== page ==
Opinion: Are the Tories heading for an election kicking?

In July 1973, the Liberal party won a by-election to take my local seat from the Conservatives by 946 votes.

Not quite the landslide the Lib Dems had in North Shropshire last December, but significant in the sort of area where, as Tony Banks MP once put it, you could put up a pig’s bladder on a stick as a Tory candidate and people would vote for it.

I was old enough by a matter of days in 1973 to put my X in the box and vote Liberal in that by-election.

My mother was furious, but then she was a pig’s bladder supporter.

Or rather, she had the country person’s inbuilt suspicion of anything but the devil you know, and the Conservatives were the devil she knew.

See also: Stuart Roberts joins Lib Dems to advise on farm policy

About the author

Paul Cobb
Farmers Weekly Opinion writer
Paul Cobb is a Kent-based independent environmental land management adviser and a partner in FWAG (Farming & Wildlife Advisory Group) South East.
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What would she make of the current political scene?

The escapades at 10 Downing Street would surely have deserved a tongue lashing, and she would have looked at the implications for farming of the new trade deals with dismay.

Like many in the countryside, she would struggle to identify her interests with those of the party now in power.

Support for the Conservatives among farmers is on the slide, we are told, but will the new North Shropshire MP go the way of my MP, defeated at the next general election?

What does it take to make a whole section of voters decide to turn their backs on a traditional ally, like the “Red Wall” of Labour constituencies did last time?

MPs are not their parties, of course, and individual Tory MPs can and do work hard for farming in their own areas.

But getting to influence national policy is a different matter, whatever the party – and no party’s policy is led by rural issues.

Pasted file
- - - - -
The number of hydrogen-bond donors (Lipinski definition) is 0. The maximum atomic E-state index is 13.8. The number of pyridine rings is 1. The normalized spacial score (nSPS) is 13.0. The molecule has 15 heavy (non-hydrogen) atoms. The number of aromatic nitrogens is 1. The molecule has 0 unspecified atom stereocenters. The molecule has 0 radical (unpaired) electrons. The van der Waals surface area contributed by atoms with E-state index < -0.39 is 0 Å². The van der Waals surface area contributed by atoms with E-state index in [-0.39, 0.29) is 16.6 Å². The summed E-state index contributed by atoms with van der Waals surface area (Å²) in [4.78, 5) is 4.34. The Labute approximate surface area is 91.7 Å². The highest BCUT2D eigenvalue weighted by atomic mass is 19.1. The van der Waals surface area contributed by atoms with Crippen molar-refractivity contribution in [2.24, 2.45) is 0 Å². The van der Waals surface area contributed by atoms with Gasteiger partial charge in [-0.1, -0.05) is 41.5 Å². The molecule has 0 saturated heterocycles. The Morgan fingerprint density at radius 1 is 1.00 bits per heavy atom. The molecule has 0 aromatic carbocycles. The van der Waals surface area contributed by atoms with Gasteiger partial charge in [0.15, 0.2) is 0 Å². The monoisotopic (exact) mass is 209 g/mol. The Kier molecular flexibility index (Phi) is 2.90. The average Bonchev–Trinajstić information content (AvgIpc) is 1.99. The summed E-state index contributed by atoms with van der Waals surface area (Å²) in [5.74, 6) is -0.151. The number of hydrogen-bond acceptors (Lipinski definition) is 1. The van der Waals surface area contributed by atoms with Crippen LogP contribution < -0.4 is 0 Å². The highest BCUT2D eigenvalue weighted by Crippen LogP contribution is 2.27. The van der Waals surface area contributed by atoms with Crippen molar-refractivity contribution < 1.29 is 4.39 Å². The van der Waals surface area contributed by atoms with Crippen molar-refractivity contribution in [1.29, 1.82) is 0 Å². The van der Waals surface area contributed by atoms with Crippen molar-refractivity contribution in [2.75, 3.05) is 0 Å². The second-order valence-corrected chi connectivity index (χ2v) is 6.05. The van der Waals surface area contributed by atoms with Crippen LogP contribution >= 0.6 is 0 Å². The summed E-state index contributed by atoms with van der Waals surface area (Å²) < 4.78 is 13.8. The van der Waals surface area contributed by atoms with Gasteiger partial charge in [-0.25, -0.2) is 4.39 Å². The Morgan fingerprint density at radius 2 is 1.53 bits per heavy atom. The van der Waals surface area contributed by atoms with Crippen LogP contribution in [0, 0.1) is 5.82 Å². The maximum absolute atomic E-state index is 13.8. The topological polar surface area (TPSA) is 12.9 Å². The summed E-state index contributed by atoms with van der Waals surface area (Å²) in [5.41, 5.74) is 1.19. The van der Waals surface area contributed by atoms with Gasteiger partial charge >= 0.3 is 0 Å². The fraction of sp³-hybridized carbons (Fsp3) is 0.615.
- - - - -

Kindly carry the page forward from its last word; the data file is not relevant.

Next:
Those who see the Conservatives as the “natural ally” of landowning and farming interests should ask themselves what has happened to the bonfire of red tape promised since Brexit, or to legislation brought in by Labour like the fox-hunting ban?  

You only have to look at the influencers around the Tory party to see why their policy goes in the direction it does – Zac Goldsmith, Dieter Helm and, not least, Mrs Johnson. And if Chris Packham says something, people jump.

NFU president Minette Batters does a great job speaking up for farming, but the NFU represents a far smaller membership than the RSPB.

The Lib Dems might seem the natural alternative, but the greatest attempts at increasing home food production – the 1947 Agriculture Act and the 1976 White Paper “Food from Our Own Resources” – both came under Labour governments. Brexit, and the dismantling of the Basic Payment Scheme, aren’t quite the same.

Labour struggles to apply any leverage outside its traditional urban heartland. But if it doesn’t know much about rural matters, at least it doesn’t pretend to.

Having a sense of entitlement isn’t just about flouting your own lockdown rules, it’s about a conviction that you deserve to hold a rural seat because you always have.

When crippling price inflation hits town and country in different ways, but just as savagely, someone who fails to act or even recognise the problem deserves a kicking.

Two years from now, when you stand poised at the ballot box, will most farmers stay true blue? Or will they vote orange, red or even green for a change?

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